Republican Jeb Bush survives debate with steady performance

Republican Jeb Bush survives debate with steady performance

Republican Jeb Bush survives debate with steady performance

Republican presidential candidate Jeb Bush speaks during the Republican Presidential Debate sponsored by Fox Business and the Wall Street Journal at the Milwaukee Theatre November 10, 2015 in Milwaukee, Wisconsin. AFP Photo

A steadfast performance by Jeb Bush during the Nov. 10 Republican debate has halted the sense of desperation around his U.S. presidential campaign and may buy him time to counter the rise of chief rival Marco Rubio. 

The fourth Republican debate in the search for a 2016 presidential nominee was characterized by a steady stream of attacks against front-runner Donald Trump and mistake-free performances by Rubio of Florida and Ted Cruz of Texas, two up-and-coming U.S. senators in the race. 

But the most relieved candidate after the two-hour encounter inside the Milwaukee Theatre was Bush, the former Florida governor who was outclassed in the three previous debates and has suffered an erosion of support from Republican voters and a drop-off in financial donations. 

Trump, a billionaire businessman who has led opinion polls in the Republican race for months, gave Bush an opening when he said it was okay with him if Russian President Vladimir Putin “wants to go and knock the hell out of ISIL [the Islamic State of Iraq and the Levant],” in Syria and Iraq. 

Bush, who mostly steered clear of attacking his rivals after previous attempts had fallen flat, quickly interjected. 

“We’re not going to be the world’s policemen, but we sure as heck better be the world’s leader,” Bush said, saying Trump’s views of Putin and his policies in Syria were “like a board game. That’s like playing Monopoly or something. That’s not how the real world works.” 

That Bush was able to stop the bleeding may give him time to regain his footing in the unpredictable Republican race with the next debate more than a month away, on Dec. 15 in Las Vegas. Bush is campaigning on Nov. 11 in Iowa, which on Feb. 1 holds the first nominating contest of the November 2016 election. 

It is a critical time in the race for the Republican nomination, with retired neurosurgeon Ben Carson and Trump fighting to hold their spots atop polls and Rubio trying to build on the momentum of his last strong debate performance.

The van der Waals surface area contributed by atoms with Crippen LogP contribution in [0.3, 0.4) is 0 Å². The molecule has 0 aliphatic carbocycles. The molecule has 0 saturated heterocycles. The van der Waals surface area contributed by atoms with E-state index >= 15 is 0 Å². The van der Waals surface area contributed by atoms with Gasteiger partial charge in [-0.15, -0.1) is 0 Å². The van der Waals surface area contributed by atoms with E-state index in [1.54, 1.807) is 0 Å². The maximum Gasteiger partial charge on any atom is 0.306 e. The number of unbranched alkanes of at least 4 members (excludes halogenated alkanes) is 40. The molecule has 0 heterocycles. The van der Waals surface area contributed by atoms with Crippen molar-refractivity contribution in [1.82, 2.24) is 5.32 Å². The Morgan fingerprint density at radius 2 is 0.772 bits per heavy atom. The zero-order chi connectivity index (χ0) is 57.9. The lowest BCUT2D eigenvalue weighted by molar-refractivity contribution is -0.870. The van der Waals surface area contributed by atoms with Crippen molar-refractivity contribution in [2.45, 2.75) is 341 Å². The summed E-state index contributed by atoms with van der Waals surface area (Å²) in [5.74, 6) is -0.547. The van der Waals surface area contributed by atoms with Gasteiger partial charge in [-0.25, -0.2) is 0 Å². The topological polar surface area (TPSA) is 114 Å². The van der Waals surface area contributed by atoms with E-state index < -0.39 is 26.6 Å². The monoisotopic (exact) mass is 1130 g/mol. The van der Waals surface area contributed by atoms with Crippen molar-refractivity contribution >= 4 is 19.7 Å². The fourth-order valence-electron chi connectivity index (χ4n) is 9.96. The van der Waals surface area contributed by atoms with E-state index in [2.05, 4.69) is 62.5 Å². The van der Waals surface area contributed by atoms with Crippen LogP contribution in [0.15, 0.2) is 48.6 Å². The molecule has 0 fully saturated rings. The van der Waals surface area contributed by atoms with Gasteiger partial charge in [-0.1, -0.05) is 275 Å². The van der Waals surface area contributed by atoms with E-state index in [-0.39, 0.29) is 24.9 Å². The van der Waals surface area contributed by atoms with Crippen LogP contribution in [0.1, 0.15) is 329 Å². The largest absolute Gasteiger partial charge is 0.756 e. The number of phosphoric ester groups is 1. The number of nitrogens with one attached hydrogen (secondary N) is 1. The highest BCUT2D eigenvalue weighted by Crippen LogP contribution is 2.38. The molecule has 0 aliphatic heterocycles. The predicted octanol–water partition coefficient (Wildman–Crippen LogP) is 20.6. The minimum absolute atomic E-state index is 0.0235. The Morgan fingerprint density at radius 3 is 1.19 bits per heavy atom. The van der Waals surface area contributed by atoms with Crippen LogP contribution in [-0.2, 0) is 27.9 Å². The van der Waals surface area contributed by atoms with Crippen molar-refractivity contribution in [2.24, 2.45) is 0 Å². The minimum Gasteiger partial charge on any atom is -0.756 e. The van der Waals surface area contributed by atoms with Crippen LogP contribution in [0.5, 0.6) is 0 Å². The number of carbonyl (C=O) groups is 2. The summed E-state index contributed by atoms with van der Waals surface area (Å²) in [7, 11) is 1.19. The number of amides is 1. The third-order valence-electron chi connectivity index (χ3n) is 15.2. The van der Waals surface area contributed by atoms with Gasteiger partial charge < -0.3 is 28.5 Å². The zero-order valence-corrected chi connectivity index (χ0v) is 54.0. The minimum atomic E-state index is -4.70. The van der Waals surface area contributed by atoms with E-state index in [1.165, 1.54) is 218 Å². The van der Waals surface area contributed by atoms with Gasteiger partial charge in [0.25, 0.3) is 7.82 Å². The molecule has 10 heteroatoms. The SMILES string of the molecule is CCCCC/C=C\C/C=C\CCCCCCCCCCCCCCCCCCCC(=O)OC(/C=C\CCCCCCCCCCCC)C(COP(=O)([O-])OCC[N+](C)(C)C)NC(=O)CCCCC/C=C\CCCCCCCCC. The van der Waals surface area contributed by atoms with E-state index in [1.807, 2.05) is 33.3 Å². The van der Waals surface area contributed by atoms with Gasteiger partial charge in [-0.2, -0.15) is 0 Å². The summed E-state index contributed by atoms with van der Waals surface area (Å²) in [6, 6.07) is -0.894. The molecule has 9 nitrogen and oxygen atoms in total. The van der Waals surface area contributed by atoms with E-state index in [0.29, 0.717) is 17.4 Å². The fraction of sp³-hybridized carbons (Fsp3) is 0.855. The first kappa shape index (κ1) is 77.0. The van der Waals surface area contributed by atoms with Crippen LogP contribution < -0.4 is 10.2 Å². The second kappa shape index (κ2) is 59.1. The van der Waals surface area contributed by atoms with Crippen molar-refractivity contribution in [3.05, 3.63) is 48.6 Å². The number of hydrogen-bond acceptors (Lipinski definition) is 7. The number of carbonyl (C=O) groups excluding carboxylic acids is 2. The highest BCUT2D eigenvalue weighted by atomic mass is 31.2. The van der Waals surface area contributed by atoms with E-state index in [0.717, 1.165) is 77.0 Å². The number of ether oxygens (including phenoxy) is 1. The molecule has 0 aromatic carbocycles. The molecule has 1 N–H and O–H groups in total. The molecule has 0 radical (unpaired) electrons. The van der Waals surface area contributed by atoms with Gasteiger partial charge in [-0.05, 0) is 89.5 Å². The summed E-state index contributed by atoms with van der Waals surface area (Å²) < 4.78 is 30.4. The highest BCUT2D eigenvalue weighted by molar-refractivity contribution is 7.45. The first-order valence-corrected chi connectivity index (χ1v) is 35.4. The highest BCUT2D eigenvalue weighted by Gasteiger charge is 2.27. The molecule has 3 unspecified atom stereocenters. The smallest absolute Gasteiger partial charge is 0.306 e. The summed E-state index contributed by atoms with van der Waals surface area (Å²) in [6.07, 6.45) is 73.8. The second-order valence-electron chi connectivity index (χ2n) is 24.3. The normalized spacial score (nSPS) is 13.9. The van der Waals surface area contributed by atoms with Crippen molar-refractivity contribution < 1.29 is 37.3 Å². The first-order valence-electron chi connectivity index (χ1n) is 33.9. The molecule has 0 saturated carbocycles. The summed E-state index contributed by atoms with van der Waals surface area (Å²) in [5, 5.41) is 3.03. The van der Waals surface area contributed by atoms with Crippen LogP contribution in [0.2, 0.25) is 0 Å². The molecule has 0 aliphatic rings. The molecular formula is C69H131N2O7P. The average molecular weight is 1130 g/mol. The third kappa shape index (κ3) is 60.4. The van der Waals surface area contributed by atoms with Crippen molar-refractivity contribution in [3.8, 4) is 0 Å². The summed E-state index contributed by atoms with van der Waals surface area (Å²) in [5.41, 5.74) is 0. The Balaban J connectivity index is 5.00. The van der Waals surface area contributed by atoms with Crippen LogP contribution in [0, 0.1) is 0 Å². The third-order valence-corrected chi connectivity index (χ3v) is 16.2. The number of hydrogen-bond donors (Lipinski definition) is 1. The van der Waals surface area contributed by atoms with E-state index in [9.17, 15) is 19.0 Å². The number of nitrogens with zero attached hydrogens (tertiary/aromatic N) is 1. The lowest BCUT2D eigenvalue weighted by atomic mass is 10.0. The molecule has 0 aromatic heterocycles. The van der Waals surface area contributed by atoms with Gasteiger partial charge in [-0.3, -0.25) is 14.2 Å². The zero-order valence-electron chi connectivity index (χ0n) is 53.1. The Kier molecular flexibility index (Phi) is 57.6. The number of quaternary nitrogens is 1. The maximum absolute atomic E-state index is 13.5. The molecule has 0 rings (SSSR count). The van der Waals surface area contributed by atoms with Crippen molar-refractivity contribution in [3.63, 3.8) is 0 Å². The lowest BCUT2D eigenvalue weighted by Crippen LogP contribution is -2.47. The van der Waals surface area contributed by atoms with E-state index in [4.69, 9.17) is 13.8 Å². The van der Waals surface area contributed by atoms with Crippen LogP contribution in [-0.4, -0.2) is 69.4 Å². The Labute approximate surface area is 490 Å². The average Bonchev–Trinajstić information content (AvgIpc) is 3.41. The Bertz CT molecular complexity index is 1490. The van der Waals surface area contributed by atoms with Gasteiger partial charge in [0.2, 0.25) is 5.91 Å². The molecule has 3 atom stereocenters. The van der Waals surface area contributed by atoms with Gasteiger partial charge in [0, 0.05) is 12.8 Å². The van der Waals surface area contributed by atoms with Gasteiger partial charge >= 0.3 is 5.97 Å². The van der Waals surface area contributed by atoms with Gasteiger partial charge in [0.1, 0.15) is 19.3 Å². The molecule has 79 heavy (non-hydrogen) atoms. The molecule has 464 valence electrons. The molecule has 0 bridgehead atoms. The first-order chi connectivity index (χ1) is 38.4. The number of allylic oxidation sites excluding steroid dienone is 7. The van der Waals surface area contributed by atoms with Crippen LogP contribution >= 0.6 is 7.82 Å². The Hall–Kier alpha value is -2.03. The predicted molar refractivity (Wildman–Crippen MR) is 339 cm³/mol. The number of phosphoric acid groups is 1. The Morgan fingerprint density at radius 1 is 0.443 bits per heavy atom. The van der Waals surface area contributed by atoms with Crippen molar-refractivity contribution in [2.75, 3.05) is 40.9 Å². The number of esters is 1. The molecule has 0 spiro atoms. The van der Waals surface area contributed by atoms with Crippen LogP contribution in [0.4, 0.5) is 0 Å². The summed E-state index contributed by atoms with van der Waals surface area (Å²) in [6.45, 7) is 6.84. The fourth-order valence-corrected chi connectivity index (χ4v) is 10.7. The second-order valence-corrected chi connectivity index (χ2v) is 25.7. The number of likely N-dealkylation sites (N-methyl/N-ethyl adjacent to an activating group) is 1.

Rubio, 44, who is competing with Bush, 62, for establishment Republican votes, found himself under fire from fellow Senator Rand Paul for promoting what Paul called a 1 trillion U.S. Dollars increase in military spending. 

“Marco, how is it conservative to add $1 trillion in expenditures to the federal government?” Paul said. 

Rubio dismissed the criticism with a vow to do what it takes to protect U.S. national security, a pledge other candidates embraced, and the crowd roared its approval. 

“We have to make our military bigger, better and stronger than ever before,” agreed Trump. 

Social media rewarded both Cruz and Rubio. 

Cruz had the highest social media sentiment score of 59 with nearly 9,500 tweets mentioning his name during the fourth Republican debate, according to Topsy, an analytics platform that tracks and analyzes mentions and trends on social media websites Twitter and Google+. 

Rubio followed with 4,695 social media mentions and a score of 57. A score higher than 50 indicates there are more positive mentions of the candidate than negative ones. 

Trump came under fire for his immigration plan, which envisions building a wall on the border with Mexico and round up and deport undocumented immigrants. 

Ohio Governor John Kasich and Bush both criticized Trump’s plan, which many Republicans fear will alienate Hispanic voters who are vital to winning the election. 

“That’s the problem with this. We need to win the presidency, and the way you win the presidency is to have practical plans,” Bush said, adding Democratic front-runner Hillary Clinton’s staff was “high-fiving” over the proposal. 

A Clinton campaign spokesman, Brian Fallon, tweeted during the debate that “we actually are doing high-fives right now.”